Two days after a rare rebuke by PAS spiritual adviser Nik Abdul Aziz Nik Mat, PKR de facto leader Anwar Ibrahim again took pains to clarify his now-infamous statement as reported by the Wall Street Journal. In an interview last month with the paper, Anwar reportedly said he would “support all efforts to protect the security of the state of Israel”. To be fair on him, he was never quoted as saying that he would recognise Israel, as is being alleged by Umno leaders. Similarly, he was also never quoted talking about the two-state solution, like he is now, whenever attempting to clarify the statement in WSJ. Of course, the statement was a godsend for Umno, hitherto pushed into a corner by the brilliant stage-by-stage exposé involving its Wanita head Shahrizat Abdul Jalil and her family members, for their obscene abuse of government funds meant for the National Feedlot Corporation. A statement on committing himself to “all efforts” to protect the security of a state that the Muslims have regarded as a cancer in the Islamic heartland? Now, who would say anything like that unless it is a gaffe, a faux pas, a blunder, or just an honest mistake? It is like snatching defeat from the jaws of victory. Umno’s moral ground One argument by a section of PKR leaders is that Umno leaders have no moral ground to criticise Anwar over his statement, owing to the party’s own secret dealings with the Zionist lobby and trade ties, despite spending millions in boosting its image as defender of Palestinians by sending media-embedded delegations to show solidarity with other pro-Palestine groups. Such an argument is not good enough, primarily because no one — not those who are enlightened about the history of the Palestinian struggle and Muslims who are politically savvy to understand the so-called “two-state” solution — has any expectation that Umno could be trusted to defend the Palestinians. After all, isn’t APCO Worldwide, the company hired by Umno president Najib Razak to boost his image, a company helmed at the top by some of the most notorious officials from the Israeli regime? Yet another defence, as first mooted by PKR’s information chief Dr Muhammad Nur Manuty is that even those in the Islamic movement, namely Hamas, have been supportive of a two-state solution, i.e., recognition of statehood to both Israel and a Palestinian state once the former fulfils all demands for peace. So far, this is a practical, realist, and pragmatic solution, bearing in mind that short of exterminating a whole population of Jews who now reside in what is called Israel, one could do little else. It follows logically, then, that the state of Israel should also be compensated for its civilised gestures, namely by rewarding it with cessation of hostilities and even recognition from its Palestinian neighbours. Yet, the fact is that this view is academic at best. It does not reside in the realm of real politik but in a political utopia that is as illusionary as the mirage in the Arabian desert. For it is unthinkable that in the present circumstances that Israel is in, especially in the wake of the Arab Spring that saw the downfall of Israel-friendly leaders, that it would agree to the pre-1967 borders and surrender the fertile lands of Palestine once cultivated by their indigenous Muslim, Christian and Jewish peoples. Did Hamas say it? The question now is, did Hamas actually offer any option of recognition for Israel? In his latest explanation following Nik Aziz’s remarks, Anwar repeats this claim by Nur about Hamas’ stance. Besides quoting the views of the leaders of Saudi Arabia and Jordan, Anwar also quotes Ismail Haniyeh, the prime minister of the Palestinian Authority representing Hamas: “If Israel withdraws to the ’67 borders, then we will establish a peace in stages... Number one, we will establish a situation of stability and calm which will bring safety for our people — what (Hamas founder) Sheikh (Ahmed) Yassin called a long-term hudna (truce). If Israel declares that it will give the Palestinian people a state and give them back all their rights, then we are ready to recognise them.” Unfortunately, this statement quoting Haniyeh is not accompanied with any source nor any date given. A quick check, however, reveals that it is a quote from a Washington Post interview with the Hamas leader, six years ago, days before he was set to be appointed as prime minister following Hamas’ victory in the polls. But here is the problem: 24 hours after the Washington Post published the report on February 25, 2006, Haniyeh said he had been misquoted, and said what he meant was “political truce”, a cessation of hostilities that frequently flared up tensions between Hamas and the Israeli Defence Force. “I didn’t talk about recognising Israel during the interview with the newspaper,” Haniyeh said. In fact, a Hamas spokesman, Salah Bardawil, told the Jerusalem Post a day later that his movement had a recording of the interview with Haniyeh, to prove that Haniyeh did not make the statements that were attributed to him. “Haniyeh, in response to a question, said that if Israel met all of Hamas’s conditions, he would be prepared to consider ‘peace in stages,” said the Hamas spokesman. According to him, when the reporter pressed for further clarifications, Haniyeh explained that he was talking about a long-term truce with Israel. (Jerusalem Post, February 26, 2006) The spokesman also said: “...There is no connection to what the sheikh [Haniyeh] said to the headlines in the newspaper.” And further: “I call on all of the media to be cautious and accurate in the writing of their reports and not to revise the words of the interviewee.” (Ynet News, February 26, 2006). One then cannot help but wonder why it is so difficult for Anwar to retract the statement, which has all the characters of a political faux pas that politicians commit now and then. As much as one has no doubt about Anwar’s commitment to Palestine just like most Muslim leaders — despite them not putting money where their mouths are — one is also not convinced with his latest explanation. Ever much so when Israel is in no immediate security threat, not even of getting a slap on the wrist by the United States, nor any mild threats from the many illegitimate and unelected Arab regimes surrounding Occupied Palestine. The only real and present danger faced by Israel is from Iran. The Iranian stance and the statements by its leaders, however rhetorical they may sound, are the only ones taken seriously by the regime in Tel Aviv. Indeed, Iran’s political and military durability has been the underlying factor behind anxieties over Israel’s security. Meanwhile, Nik Aziz has said that Anwar should either retract his statement, or sue the WSJ for inaccurate reporting. Anwar’s explanation, however, indicates that neither is his option. So, like Haniyeh in 2006, would Anwar at least say that he did not mean what he stated? That will be better than hanging on to a statement that Hamas had never said, or to the views of regimes in Jordan and Saudi Arabia — two dictatorships which have yet to get a taste of the Arab Spring that brought down three of their brother rulers, with many more waiting to be relegated to the dustbins of history.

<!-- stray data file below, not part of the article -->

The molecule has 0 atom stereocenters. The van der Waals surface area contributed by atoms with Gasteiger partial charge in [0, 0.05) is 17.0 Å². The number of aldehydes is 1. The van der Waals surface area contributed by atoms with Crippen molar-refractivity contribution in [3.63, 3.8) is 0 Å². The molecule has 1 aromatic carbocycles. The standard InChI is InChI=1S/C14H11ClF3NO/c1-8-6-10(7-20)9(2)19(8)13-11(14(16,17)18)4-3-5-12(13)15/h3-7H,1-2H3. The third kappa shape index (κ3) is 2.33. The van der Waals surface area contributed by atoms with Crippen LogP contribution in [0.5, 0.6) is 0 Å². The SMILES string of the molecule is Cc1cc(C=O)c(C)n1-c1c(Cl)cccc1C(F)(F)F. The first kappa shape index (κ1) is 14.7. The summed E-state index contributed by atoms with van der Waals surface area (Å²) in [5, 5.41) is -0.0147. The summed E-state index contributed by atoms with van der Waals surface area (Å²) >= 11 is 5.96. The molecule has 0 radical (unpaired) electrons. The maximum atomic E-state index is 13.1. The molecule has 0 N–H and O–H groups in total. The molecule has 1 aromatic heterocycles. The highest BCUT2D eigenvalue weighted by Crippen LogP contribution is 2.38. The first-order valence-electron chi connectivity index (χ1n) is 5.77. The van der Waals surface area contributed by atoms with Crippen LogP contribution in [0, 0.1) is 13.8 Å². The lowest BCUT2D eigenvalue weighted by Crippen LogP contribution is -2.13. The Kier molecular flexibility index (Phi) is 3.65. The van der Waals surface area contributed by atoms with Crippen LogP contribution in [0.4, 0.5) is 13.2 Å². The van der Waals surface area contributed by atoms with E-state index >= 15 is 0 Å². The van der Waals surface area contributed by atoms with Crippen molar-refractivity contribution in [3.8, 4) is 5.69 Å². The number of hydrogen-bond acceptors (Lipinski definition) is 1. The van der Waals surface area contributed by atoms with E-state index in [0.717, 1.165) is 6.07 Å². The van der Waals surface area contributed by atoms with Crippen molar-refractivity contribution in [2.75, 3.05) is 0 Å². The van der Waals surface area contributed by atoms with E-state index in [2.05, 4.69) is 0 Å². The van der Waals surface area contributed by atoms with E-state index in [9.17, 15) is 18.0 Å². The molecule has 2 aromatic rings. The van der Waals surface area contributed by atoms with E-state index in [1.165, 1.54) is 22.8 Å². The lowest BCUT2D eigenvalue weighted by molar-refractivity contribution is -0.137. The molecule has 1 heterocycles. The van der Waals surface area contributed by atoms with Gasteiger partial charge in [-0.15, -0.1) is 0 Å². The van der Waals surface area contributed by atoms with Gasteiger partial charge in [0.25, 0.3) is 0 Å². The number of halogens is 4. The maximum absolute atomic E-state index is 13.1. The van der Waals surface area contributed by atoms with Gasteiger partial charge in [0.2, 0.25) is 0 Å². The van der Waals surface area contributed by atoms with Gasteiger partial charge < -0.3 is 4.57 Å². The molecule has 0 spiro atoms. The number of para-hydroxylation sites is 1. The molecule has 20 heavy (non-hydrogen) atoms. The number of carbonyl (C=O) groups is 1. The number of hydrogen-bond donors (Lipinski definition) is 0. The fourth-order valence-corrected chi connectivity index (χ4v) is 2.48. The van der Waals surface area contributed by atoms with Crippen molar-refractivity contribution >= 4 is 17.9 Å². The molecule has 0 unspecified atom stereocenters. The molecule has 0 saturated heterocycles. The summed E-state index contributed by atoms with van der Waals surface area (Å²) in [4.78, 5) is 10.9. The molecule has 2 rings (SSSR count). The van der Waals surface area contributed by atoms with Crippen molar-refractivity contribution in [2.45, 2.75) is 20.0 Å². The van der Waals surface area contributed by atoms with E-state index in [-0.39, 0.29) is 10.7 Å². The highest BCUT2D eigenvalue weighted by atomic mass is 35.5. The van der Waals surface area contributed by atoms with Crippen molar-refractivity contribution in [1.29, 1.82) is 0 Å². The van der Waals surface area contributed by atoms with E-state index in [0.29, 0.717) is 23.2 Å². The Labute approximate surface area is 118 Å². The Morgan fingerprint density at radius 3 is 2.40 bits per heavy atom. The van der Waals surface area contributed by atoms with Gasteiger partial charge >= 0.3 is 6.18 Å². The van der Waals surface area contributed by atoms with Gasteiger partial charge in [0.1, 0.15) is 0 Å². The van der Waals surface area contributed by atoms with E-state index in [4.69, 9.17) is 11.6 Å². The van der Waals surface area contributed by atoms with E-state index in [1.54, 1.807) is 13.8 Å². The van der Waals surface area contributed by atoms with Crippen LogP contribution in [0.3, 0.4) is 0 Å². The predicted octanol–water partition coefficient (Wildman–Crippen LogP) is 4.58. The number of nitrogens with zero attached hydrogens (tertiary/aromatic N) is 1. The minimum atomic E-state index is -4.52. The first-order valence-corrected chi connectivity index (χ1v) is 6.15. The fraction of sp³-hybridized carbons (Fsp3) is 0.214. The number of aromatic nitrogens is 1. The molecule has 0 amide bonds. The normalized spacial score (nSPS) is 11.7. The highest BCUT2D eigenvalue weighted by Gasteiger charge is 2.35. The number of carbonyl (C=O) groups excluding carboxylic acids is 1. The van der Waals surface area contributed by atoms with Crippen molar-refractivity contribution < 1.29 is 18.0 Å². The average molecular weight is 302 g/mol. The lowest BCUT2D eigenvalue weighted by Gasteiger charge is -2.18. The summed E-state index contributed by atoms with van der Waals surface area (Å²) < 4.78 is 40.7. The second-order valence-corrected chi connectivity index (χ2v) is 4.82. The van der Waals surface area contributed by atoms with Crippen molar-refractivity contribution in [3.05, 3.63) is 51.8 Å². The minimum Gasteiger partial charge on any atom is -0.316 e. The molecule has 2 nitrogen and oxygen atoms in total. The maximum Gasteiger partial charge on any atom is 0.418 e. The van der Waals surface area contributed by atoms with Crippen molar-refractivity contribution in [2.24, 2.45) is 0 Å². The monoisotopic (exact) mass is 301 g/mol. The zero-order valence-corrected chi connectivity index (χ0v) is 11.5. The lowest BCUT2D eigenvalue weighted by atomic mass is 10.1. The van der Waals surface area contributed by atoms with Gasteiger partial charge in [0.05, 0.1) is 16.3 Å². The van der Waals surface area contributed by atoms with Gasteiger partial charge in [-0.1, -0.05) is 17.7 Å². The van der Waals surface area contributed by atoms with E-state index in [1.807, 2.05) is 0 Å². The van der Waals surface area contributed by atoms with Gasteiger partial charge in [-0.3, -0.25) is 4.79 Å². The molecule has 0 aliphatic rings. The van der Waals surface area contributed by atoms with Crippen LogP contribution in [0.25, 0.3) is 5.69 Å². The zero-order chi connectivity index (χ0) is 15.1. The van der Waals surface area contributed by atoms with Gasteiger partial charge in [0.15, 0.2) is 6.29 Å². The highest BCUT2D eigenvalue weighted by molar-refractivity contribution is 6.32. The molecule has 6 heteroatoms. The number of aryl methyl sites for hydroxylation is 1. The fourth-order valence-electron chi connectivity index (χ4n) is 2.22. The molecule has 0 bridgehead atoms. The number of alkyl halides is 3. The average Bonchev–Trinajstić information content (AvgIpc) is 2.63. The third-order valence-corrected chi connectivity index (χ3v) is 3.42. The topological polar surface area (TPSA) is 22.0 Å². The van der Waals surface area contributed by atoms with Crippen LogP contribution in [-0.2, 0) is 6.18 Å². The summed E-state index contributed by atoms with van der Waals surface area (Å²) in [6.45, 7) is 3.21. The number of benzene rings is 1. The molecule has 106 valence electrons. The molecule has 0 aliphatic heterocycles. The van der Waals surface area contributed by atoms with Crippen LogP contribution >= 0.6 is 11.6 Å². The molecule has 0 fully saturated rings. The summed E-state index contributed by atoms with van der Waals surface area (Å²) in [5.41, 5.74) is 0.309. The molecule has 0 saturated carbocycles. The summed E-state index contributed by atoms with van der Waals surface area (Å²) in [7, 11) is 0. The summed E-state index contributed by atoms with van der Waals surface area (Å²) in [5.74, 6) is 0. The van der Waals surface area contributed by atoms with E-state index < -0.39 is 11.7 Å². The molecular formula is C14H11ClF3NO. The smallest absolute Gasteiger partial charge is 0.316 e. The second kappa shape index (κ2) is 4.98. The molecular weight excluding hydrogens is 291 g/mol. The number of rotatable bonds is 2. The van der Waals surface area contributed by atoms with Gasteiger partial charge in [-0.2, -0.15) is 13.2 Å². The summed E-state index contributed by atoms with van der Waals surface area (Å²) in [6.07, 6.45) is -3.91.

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Recent comments by Malaysian opposition leader Anwar Ibrahim have demonstrated yet again how issues related to Israel continue to divide this majority-Muslim country – and could influence the country’s next national election. In a recent interview with the Wall Street Journal, Mr. Anwar responded to the question of whether he would open diplomatic ties with Israel by stating his “support” for “efforts to protect the security of the state of Israel,” while at the same time backing the “legitimate rights of the Palestinians.” He stopped short of saying he would establish diplomatic relations between the two states – what he describes as a “tricky” issue – and stated that any change to the status quo would remain contingent on Israel recognizing the aspirations of the Palestinians. Malaysia is one of three Southeast Asian nations including Indonesia and Brunei that does not have diplomatic relations with Israel, though limited economic ties exist between private companies in both countries. “Some refuse to recognize the state of Israel,” he said, “but I think our policy should be clear – protect the security [of Israel] but you must be as firm in protecting the legitimate interests of the Palestinians.” The comments triggered a storm of debate and criticism, with members of the ruling United Malays National Organization (UMNO) and other groups accusing the leader of abandoning the Palestinian cause – an emotive cause long-supported in the majority-Muslim Southeast Asian nation. Lawmakers called on Mr. Anwar’s opposition coalition to release an official statement on the issue, while president of the right-wing Malay group Perkasa Ibrahim Ali said he would raise the issue in Parliament. Mr. Anwar responded by saying he supported a “two-state solution” with Palestine, a policy he said was no different from the official stance adopted by the United Nations and Malaysia itself. “I am issuing a stern warning to anyone trying to twist my statement just so that they can say that I have betrayed the aspirations of the Palestinian people,” he said in a statement to the press. His party’s stand “is to defend the rights of whoever it is that has been victimised,” the statement said. Though an ethnically-diverse nation that practices freedom of religion, Malaysia has declared Islam as its state religion and tensions over Israel-Palestine issues often boil over. A large percentage of the country’s population supports the Palestinian cause, and jumped to criticize Israel after it launched raids on Gaza in December 2008 and stormed a flotilla in May 2010 that was carrying activists and humanitarian aid to Gaza. Tensions over the issue are even more on edge now, as Malaysia gears up for its next general election, which must be called by early next year, giving politicians more incentive to argue their views in the press than usual. “The issue is tied in with Malaysia being an Islamic country,” and the idea that “therefore it should support Palestine,” said James Chin, a professor at the Malaysian branch of Australia’s Monash University. He added the caveat that support for the Palestinians became a much larger issue in Malaysian politics after the era of former Prime Minister Mahathir Mohamad, who has been accused by world leaders of holding anti-Semitic views, which he disputes. In a statement to the local press, Malaysian Foreign Minister Anifah Aman, a member of the ruling UMNO, disputed Mr. Anwar’s claim that Malaysia’s current policy on Israel is the same as his own. Although Malaysia officially supports a “two-state solution” in settling the Israel-Palestinian conflict, it has also sharply criticized actions taken by Israeli forces in the past, which the foreign minister indicated means Malaysia isn’t supporting “all steps” to protect Israeli security. “[Anwar’s comments] show a blanket support for anything Israel does,” said Khairy Jamaluddin, the chief of UMNO’s youth wing, who disputed any suggestion Malaysia’s ruling party was trying to politicize the issue ahead of an election. “The issue of Palestine is a top foreign policy priority for my party, it would be an issue during the election year or otherwise… timing doesn’t matter.” In 2010, Mr. Anwar – who in the past has been described as the face of liberal democracy in Malaysia – found himself on the other side of the argument after he lambasted UMNO for its relationship with a public relations firm called APCO. In Parliament, he said the firm was “controlled by Zionists” and working on behalf of the American government to influence Malaysian government policy – a charge denied by both the government and the public relations firm. At the time, American-Jewish groups such as B’nai B’rith accused the opposition leader of “anti-Jewish” and “anti-Israel” slanders, and called on American officials to suspend their ties with Mr. Anwar. Still, many analysts believe the latest kerfuffle is largely electioneering on the part of the ruling coalition, preoccupied with the looming possibility that the next election will be the hardest-fought yet. “They’re just using it as a weapon to bring (Mr. Anwar) down,” said Mr. Chin at Monash University. ~wall street journal~